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Nonbeneficial ("Futile") Emergency Medical Interventions

Revised January 2017

Reaffirmed October 2008, October 2002

Originally approved March 1998

 

Emergency physicians may encounter situations, often near the end of life but also during any patient encounter, in which a patient or surrogate requests or expects tests and treatments that, in the physician's judgment, have no realistic likelihood of providing benefit to the patient.

Regarding such treatments, ACEP believes:

  • Physicians are under no ethical obligation to render interventions that they judge have no realistic likelihood of benefit to the patient.
  • Emergency physicians' judgments to withhold or withdraw requested interventions should be unbiased and should be based on available scientific evidence and societal and professional standards. 
  • Emergency physicians should recommend the interventions they believe to be the most appropriate depending on the circumstances. In cases of uncertainty or disagreement regarding the benefit of an intervention, temporizing interventions and admission are acceptable to allow additional time and resources to aid in decision-making. These resources may include patient and family communication, ethics consultation, social services, or spiritual guidance.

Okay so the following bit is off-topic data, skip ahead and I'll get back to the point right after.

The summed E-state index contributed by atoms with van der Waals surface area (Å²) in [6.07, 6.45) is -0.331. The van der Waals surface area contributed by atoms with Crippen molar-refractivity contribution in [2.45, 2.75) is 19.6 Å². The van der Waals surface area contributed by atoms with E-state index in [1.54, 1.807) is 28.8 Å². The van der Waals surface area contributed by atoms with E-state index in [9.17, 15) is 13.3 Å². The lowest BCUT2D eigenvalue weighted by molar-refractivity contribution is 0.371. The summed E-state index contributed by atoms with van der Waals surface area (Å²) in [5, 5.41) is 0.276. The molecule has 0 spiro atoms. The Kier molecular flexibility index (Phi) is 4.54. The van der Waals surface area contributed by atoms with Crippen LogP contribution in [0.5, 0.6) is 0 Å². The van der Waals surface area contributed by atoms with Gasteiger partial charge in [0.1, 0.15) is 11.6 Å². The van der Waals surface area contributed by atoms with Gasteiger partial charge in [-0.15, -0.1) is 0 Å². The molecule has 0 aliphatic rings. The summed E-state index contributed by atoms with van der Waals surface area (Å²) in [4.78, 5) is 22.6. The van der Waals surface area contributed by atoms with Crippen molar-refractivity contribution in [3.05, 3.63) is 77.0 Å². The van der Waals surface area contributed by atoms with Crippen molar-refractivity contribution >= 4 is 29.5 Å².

• Additional information that becomes available may necessitate alteration of previous clinical decisions. 
  • When determining the utility of any emergency procedure, diagnostic test, or other intervention, emergency physicians should remain sensitive to differences of opinion among physicians, patients, and families regarding the value of such interventions. 
  • Emergency physicians caring for patients in cardiac arrest who have no realistic likelihood of survival should consider withholding or discontinuing resuscitative efforts, in both the prehospital and hospital settings. 
  • When a decision is made to forgo interventions considered nonbeneficial, special efforts should be made to assure ongoing communication and the provision of comfort, support, and counseling for the patient, family, and friends.
  • Emergency physicians should advocate for implementation of institutional strategies to promote proactive patient and family communication, development of interdisciplinary review committees and expert consultation availability, regarding appropriate limitations on requested medical tests and interventions.
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